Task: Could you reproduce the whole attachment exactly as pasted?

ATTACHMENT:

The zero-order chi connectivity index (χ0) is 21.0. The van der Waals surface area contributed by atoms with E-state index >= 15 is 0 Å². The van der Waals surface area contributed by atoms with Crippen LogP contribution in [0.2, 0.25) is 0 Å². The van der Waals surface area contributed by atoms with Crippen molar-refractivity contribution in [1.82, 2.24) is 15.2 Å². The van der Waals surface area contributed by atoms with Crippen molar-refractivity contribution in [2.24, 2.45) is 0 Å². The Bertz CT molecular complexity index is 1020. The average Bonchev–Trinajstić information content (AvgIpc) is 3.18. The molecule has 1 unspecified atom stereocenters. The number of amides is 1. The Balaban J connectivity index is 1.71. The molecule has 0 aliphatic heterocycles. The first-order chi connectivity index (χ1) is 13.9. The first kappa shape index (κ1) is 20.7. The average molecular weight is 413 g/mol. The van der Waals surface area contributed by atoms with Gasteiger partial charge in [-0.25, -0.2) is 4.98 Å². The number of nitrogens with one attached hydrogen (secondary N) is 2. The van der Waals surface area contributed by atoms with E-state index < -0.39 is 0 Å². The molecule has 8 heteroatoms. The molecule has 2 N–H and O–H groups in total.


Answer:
The zero-order chi connectivity index (χ0) is 21.0. The van der Waals surface area contributed by atoms with E-state index >= 15 is 0 Å². The van der Waals surface area contributed by atoms with Crippen LogP contribution in [0.2, 0.25) is 0 Å². The van der Waals surface area contributed by atoms with Crippen molar-refractivity contribution in [1.82, 2.24) is 15.2 Å². The van der Waals surface area contributed by atoms with Crippen molar-refractivity contribution in [2.24, 2.45) is 0 Å². The Bertz CT molecular complexity index is 1020. The average Bonchev–Trinajstić information content (AvgIpc) is 3.18. The molecule has 1 unspecified atom stereocenters. The number of amides is 1. The Balaban J connectivity index is 1.71. The molecule has 0 aliphatic heterocycles. The first-order chi connectivity index (χ1) is 13.9. The first kappa shape index (κ1) is 20.7. The average molecular weight is 413 g/mol. The van der Waals surface area contributed by atoms with Gasteiger partial charge in [-0.25, -0.2) is 4.98 Å². The number of nitrogens with one attached hydrogen (secondary N) is 2. The van der Waals surface area contributed by atoms with E-state index < -0.39 is 0 Å². The molecule has 8 heteroatoms. The molecule has 2 N–H and O–H groups in total.